Saxophonist Steve Lacy’s opera “The Cry” is now in the database

Saxophonist Steve Lacy (1934-2004) is one of preminent players of the soprano saxophone, first starting in Dixieland then branching out to the works of Thelonious Monk. Later in his career, he traveled extensively focusing on chamber works and free improvisation. In 1996 during a residency in Berlin, he wrote The Cry, a jazz opera based on the writings of Bangladeshi poet Taslima Nasrin, his upstairs neighbor in Berlin. Nasrin’s contribution to the project sparked controversy, as Nasrin has a fatwa issued against her by Islamic fundamentalists. At the premiere of the work, Nasrin performed behind bulletproof glass. The Cry is a decidedly feminist work, with women taking all of the major roles as performers, designers and within the text itself.

The Cry debuted in Berlin in January 1997. Three months later Lacy performed the opera in Paris at the Theatre Dunois. The following year the group recorded the opera and gave it’s American debut at the DC Jewish Community Center. In the Washington Post review of the opera by Christopher Porter, he says “The distinct sounds from Petia Kaufman’s harpsichord and Cathrin Pfeifer’s accordion married European classical music and French cabaret even as the soprano saxes of Lacy and Tina Wrase circuitously droned and dueled like spiritual pied pipers.” To see the work in progress, Cathrin Pfeifer uploaded this short video where you hear Tina Wrase starts a motif on sopranino saxophone and is joined by Lacy. Here is the same work on the album, released by Soul Note in 1999.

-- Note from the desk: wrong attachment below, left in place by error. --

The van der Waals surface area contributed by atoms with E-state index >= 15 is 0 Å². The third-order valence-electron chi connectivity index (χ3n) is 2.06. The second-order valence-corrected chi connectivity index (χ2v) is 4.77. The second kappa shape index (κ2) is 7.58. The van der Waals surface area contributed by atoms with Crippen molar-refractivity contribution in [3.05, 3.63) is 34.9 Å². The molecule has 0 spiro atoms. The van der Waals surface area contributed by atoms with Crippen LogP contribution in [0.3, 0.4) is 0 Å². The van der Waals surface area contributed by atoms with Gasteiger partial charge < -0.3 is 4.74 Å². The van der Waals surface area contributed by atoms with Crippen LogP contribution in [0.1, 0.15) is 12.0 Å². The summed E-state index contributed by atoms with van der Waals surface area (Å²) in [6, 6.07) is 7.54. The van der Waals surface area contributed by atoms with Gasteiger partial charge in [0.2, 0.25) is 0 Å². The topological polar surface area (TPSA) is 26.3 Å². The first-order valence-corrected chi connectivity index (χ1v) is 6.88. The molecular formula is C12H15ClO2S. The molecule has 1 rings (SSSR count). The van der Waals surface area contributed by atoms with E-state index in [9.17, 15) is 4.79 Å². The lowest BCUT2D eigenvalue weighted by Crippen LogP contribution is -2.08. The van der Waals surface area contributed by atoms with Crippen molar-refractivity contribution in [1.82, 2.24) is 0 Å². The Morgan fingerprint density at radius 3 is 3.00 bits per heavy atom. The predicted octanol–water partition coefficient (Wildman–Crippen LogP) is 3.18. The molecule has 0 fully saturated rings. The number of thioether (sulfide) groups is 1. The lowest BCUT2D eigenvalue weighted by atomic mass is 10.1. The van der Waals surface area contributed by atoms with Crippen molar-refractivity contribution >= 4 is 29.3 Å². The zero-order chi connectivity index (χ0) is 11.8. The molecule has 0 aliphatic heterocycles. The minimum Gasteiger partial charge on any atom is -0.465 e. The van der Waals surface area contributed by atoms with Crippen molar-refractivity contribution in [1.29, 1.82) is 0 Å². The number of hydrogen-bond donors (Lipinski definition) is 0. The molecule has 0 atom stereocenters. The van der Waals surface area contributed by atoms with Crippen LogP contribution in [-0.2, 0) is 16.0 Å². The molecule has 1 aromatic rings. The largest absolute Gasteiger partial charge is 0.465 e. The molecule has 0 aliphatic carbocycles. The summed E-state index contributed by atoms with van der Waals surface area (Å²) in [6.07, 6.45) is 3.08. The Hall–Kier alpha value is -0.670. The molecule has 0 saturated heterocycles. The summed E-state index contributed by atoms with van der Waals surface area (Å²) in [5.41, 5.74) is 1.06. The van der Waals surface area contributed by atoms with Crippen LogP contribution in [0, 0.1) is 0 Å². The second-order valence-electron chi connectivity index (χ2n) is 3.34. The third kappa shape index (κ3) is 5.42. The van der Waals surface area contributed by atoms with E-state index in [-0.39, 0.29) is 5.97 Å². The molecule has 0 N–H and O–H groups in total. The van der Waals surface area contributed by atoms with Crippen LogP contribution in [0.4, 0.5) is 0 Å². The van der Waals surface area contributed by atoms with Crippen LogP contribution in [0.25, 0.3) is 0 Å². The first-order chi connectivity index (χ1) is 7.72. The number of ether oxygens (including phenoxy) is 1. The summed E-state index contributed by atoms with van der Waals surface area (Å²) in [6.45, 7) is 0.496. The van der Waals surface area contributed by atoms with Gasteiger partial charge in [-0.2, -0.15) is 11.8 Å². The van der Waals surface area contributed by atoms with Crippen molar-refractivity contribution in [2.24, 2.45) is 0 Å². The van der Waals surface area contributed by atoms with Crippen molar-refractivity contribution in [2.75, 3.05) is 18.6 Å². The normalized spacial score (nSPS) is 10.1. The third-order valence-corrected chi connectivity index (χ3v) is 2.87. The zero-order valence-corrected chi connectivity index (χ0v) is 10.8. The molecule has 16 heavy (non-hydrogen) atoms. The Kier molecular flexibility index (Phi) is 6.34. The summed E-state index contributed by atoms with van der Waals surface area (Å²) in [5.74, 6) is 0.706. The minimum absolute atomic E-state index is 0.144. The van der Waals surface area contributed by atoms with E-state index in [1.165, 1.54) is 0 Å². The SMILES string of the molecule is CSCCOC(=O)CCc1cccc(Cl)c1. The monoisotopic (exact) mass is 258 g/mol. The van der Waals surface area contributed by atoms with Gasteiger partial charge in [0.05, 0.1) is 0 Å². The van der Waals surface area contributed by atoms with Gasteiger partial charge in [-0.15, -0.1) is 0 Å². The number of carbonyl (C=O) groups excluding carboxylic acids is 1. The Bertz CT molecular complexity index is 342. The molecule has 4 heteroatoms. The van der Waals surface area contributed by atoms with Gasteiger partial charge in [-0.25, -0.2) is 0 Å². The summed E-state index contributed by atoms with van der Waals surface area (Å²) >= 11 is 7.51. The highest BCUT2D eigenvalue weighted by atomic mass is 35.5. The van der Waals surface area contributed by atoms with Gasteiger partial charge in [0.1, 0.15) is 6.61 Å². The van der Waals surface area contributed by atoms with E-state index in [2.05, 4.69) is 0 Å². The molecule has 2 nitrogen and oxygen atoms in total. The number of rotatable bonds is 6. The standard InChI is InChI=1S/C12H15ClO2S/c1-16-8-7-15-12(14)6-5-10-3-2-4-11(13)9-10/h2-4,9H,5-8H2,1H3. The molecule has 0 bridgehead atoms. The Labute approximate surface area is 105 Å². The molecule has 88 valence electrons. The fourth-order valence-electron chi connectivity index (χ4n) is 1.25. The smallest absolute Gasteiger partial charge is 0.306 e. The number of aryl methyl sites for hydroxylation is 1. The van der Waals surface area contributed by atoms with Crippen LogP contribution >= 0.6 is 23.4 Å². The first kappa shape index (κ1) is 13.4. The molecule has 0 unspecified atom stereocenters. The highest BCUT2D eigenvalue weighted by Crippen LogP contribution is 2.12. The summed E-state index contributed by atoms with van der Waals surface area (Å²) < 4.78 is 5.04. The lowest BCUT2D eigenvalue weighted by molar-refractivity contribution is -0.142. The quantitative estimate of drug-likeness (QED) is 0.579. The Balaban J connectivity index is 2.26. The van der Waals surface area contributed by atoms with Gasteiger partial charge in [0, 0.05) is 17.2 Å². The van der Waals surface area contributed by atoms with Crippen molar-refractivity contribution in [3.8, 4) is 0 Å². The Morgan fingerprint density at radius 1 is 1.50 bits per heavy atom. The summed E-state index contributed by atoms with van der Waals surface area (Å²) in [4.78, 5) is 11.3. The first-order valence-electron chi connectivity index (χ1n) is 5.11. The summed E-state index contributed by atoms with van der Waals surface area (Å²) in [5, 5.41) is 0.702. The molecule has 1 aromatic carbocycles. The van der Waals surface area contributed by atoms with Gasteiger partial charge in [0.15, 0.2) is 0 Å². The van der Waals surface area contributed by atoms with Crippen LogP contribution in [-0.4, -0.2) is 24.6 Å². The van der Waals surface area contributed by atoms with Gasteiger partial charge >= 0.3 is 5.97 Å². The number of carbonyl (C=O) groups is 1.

While he was composing The Cry, Lacy commented on the nature writing an opera. “It’s no coincidence at all; it’s one of those written-in-the-stars things. This is what we came to do here—though we didn’t know that. It’s an adventure also, and it’s a dangerous adventure, so we’re playing it cool. I swore I’d never do it. I swore, oh man, I never want to do that! We had enough trouble with musical theater pieces and dance pieces.”[1]

To learn more about this opera and the works of Steve Lacy, you can pick up Steve Lacy Conversations, edited by Jason Weiss through Duke University Press. This book is a compilations of his interviews and writings about music.

If you are enjoying what you’ve read here, please donate! Any amount will keep this website running.

Steve Lacy Conversations. ed. by Jason Weiss, Duke University Press, 2006. pg. 186-187

Published by Mary Huntimer

Saxophonist, teacher, opera and silent movie enthusiast. All opinions are my own.

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